Frederick Ryan, Chief of Police
112 Mystic St.
Arlington, MA 02474
For Immediate Release
Thursday, Dec. 3, 2015
Contact: Captain Richard Flynn, PIO
Email: [email protected]
Contact: Jessica Sacco
Email: [email protected]
Arlington Police Department Captures Suspect in “Black Lives Matter” Banner Defacement
Police, Church Will Seek Restorative Justice
ARLINGTON — Police Chief Frederick Ryan reports that the Arlington Police Department has identified a suspect allegedly responsible for the recent defacement of the “Black Lives Matter” banner at the First Parish Unitarian Church in Arlington.
On Thursday, Nov. 25, 2015, someone placed a sign reading “All” over the word “Black” on the banner. The defacement was discovered by a parishioner on Friday, who took it down.
A witness reported to police they saw a pickup truck pull up to the church, and that a male got out of the truck and walked up to the sign. The witness got a complete license plate number and gave it to police, leading Arlington Police investigators to a 23-year-old Arlington man.
Police spoke to the man, who admitted to putting the “All” sign over the banner.
Instead of arresting and prosecuting the suspect, the Police Department, after consulting with Communities for Restorative Justice (C4RJ) and church leadership, has decided to seek a community-based restorative justice solution, whereby the suspect will be required to make restitution to the church and perform community service in order to avoid a criminal charge of Destruction of a Place of Worship.
“I want to commend the work of our investigators, the witness who came forward, and our terrific partners in the First Parish Unitarian Church for their work in response to this misinformed act,” Chief Ryan said. “This is the perfect case for a restorative justice solution. The suspect in this case will be required to give back to the community that was wronged by his actions. Ultimately, the goal of restorative justice is to repair the breach between the offender and the community.”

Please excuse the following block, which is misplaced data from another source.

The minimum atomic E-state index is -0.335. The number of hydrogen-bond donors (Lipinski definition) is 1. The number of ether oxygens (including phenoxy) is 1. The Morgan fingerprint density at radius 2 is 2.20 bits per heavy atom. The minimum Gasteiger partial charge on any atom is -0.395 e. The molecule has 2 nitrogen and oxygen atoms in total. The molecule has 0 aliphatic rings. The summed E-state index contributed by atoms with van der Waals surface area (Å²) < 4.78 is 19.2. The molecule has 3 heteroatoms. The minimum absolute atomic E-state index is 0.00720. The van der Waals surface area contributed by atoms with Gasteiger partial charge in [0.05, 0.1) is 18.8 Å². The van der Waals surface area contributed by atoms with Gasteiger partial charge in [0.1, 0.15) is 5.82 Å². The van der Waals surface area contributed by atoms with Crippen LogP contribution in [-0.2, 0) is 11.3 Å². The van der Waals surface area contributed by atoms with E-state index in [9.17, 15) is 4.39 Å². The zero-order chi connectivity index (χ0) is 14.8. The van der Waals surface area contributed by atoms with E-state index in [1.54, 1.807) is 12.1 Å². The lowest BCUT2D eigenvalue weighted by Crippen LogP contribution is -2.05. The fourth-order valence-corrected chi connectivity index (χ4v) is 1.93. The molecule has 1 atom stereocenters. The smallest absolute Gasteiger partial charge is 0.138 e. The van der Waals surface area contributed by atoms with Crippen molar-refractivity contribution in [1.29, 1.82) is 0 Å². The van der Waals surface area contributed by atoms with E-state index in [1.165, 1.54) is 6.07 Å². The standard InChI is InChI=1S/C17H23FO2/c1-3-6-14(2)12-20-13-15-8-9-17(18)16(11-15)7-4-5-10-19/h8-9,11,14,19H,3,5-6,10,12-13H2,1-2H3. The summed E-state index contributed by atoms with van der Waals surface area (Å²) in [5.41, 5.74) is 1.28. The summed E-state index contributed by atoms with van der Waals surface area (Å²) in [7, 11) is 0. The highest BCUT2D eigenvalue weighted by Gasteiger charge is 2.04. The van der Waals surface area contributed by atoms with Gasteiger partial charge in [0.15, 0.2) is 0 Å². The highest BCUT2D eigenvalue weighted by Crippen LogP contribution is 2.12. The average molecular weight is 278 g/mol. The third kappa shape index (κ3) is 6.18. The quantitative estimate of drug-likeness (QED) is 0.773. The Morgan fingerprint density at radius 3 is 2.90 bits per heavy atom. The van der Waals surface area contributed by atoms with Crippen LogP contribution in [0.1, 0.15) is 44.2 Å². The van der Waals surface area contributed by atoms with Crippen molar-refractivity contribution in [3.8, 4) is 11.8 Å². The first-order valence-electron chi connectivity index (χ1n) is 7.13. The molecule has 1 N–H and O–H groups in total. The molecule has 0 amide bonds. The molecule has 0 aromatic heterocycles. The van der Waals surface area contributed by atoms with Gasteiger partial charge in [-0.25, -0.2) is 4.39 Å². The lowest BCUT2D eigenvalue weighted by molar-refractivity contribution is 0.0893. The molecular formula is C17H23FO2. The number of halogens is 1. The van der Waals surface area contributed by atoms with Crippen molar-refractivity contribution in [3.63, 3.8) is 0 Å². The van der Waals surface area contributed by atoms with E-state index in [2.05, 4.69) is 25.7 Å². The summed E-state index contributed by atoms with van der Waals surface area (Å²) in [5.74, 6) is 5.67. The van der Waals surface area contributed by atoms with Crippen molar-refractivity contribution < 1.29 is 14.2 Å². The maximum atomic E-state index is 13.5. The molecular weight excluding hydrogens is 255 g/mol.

Church leadership agrees.
“These kinds of misguided acts call for conversation and learning, not punishment,” said Lori Kenschaft, clerk of the First Parish. “We look forward to talking with this individual, understanding why he did what he did, and being part of the restorative process.”
About Communities for Restorative Justice
C4RJ is a nonprofit partnership of community members and police departments that offers restorative justice in the wake of crime. Our aim is to provide a process by which victims are heard and understood, offenders take responsibility for harm, and where loved ones and community members offer support.
C4RJ is currently active in the communities of Acton, Arlington, Ayer, Bedford, Boxborough, Cambridge, Carlisle, Concord, Groton, Lexington, Littleton, Stow and Wellesley.